For the ACAMS event, Sangari will be interviewing Tess Davis, Executive Director of the Antiquities Coalition, a non-profit organization dedicated to fighting illegal trading of arts and antiquities, a practice known as “cultural racketeering.” Davis has also been instrumental in helping lawmakers develop the Illicit Art and Antiquities Trafficking and Prevention Act, which is currently under review in Congress, and is based in part on the European Union’s Fifth Anti-Money Laundering Directive (5AMLD).
Among the topics Davis will be addressing is how art is used to launder money, why it has become such an attractive vehicle for money laundering, and what red flags investigators and other intermediaries should look for to identify illicit transactions.
Sanctions Against Iran
The second ACAMS panel will address the complexities of managing sanctions against Iran and tracking the financial patterns that support various branches of Iran’s armed militias, including Hezbollah and its proxies.
Panelists for the discussion will include Richard Goldberg, Senior Adviser at the Foundation for Defense of Democracies and former negotiating team lead for the Trump administration’s most recent round of sanctions on Iran; and Michael Pregent, a Senior Fellow at the Hudson Institute and former Intelligence Officer with decades of counter-insurgency experience in the Middle East. Both men have extensive practical experience on the ground in the Middle East. Goldberg has had direct experience negotiating with Iran over their nuclear policy as the Director for Countering Iranian Weapons of Mass Destruction for the White House National Security Council, and Pregent is “our foremost expert on Iran in the United States,” according to Sangari.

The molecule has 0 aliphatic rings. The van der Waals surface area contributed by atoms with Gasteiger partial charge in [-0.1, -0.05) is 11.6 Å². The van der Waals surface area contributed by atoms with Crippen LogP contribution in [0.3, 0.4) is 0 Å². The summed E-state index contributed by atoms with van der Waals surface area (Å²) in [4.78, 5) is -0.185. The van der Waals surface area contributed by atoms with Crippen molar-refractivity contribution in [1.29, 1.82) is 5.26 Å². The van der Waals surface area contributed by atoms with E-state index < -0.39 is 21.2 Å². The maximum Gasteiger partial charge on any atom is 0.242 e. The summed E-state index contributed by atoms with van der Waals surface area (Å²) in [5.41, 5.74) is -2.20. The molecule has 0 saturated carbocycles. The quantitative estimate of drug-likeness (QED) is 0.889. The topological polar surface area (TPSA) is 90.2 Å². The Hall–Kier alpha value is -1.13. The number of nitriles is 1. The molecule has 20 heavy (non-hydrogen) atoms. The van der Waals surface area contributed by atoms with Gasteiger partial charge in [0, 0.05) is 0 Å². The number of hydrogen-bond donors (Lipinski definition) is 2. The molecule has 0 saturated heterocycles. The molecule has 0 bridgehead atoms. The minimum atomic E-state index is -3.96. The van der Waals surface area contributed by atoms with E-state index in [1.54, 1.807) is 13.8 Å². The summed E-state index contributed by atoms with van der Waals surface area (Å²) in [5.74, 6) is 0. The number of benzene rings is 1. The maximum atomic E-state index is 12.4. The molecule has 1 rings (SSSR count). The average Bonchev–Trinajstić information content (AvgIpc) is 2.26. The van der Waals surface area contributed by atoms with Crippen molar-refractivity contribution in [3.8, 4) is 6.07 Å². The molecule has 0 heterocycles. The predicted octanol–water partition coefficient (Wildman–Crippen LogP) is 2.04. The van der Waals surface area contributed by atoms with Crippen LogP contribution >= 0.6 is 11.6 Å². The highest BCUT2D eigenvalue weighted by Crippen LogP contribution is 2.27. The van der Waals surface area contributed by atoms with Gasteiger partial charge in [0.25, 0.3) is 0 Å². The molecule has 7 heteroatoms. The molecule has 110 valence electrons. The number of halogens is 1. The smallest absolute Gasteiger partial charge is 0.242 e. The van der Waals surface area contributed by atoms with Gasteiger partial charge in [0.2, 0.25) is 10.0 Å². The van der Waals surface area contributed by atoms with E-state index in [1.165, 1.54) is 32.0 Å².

“These individuals can really talk at the strategic, operational, and even tactical level,” Sangari explains, adding that this panel will give ACAMS members a rare glimpse into the “real-world landscape” of those who help shape and implement foreign policy in the messy reality that is the Middle East.
“Sanctions are complicated, because you have competing interests,” observes Sangari. “For example, we have sanctions on Iranian oil, yet we have allowed Iran to sell oil to Iraq. So, we pick and choose how to apply sanctions, and our allies pick and choose which sanctions they want to support.”
Further complications include situations where, for example, Iranian Ayatollahs have business interests in Germany, France, and Britain. Consequently, squeezing Iran’s Ayatollahs with sanctions may also mean exerting pressure on our European allies, who may or may not support the sanctions in question. Those caught in the middle of such matters — finance personnel, investigators, regulators, and compliance officers — must often make judgment calls about how strictly to apply the regulatory rulebook.
“We have all these requirements that we’re all supposed to share information together and be open with each other about how we’re trying to attack these networks, but some of these networks are involved in major interests in other countries, some of which are allies,” says Sangari. “So, with regard to sanctions, we have to sometimes make difficult decisions about when to squeeze and when to let it go.”